When Not to Do a Capital Campaign

A capital fundraising program is designed to help the church increase revenue over and above the tithe for a set period of time. Churches typically do capital campaigns to raise funds when they need a down payment for property or a building purchase, need to pay for renovation of their existing building, or to pay down or pay off debt.

If your church finds itself in one or a few of the following positions, you may not need to perform a Capital Campaign:

 

  1. The church already has enough money to do what is needed. This could be a variety of things like making a down payment on land, making up the difference between what the bank is willing to loan and the amount needed for renovation, or you have enough in savings to pay off the mortgage. So relax, you don’t need to do a capital fundraising campaign.
  2. Your church is united and fully committed to the vision and the direction of the church. When a church is getting ready to build a new building or embark in a new direction, unity is needed among the fellowship. A good capital fundraising program will help to unite the church. If your church is already united in the present plan and no more money is needed, a capital campaign may not be required.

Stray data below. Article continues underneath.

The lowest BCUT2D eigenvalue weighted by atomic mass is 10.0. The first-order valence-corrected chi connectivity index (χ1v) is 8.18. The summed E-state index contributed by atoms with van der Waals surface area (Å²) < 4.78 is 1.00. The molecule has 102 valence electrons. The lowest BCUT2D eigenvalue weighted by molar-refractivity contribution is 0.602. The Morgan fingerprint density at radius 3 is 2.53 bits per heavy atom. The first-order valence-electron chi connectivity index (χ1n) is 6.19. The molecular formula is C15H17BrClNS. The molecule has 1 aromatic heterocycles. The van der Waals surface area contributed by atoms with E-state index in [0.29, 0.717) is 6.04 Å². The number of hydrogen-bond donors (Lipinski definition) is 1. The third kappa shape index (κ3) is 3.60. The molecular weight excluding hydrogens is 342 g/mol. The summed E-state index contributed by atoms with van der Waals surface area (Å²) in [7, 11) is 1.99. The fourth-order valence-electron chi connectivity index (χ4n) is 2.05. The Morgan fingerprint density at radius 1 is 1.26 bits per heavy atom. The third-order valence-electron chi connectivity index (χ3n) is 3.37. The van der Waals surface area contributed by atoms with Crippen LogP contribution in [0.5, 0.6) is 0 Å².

3. Your folks are already great stewards of God’s resources. Surveys indicate that Christians are giving 2.5% of their income. Only 3% – 5% of Americans who give to their local church do so through regular tithing. However, when surveyed, 17% of Americans state that they regularly tithe. If your folks are already tithing and giving generously to special offerings, you don’t need to do a church capital fundraising campaign.
  4. Your church doesn’t need a bank loan. Most banks require churches to put down 20% – 30% of the actual cost before they will issue a bank loan. Most churches don’t have that kind of money on hand, but if your church has that kind of money in a reserve account, go forward with fulfilling God’s vision for your church.
  5. The vision for the church is not fully developed in the church leadership. Folks don’t normally get excited about giving to a project until the vision is cast and the time to begin is soon at hand.
  6. The vision has been cast, but the leadership is unsure of the process and how to progress and bring the idea to fruition. If so, it’s just too early to start a capital fundraising campaign.
  7. If you recently finished a capital campaign, it may be too early to start a new one. Most experts agree that you can do one major giving emphasis every 5 years. Otherwise people will not step up if challenged too often.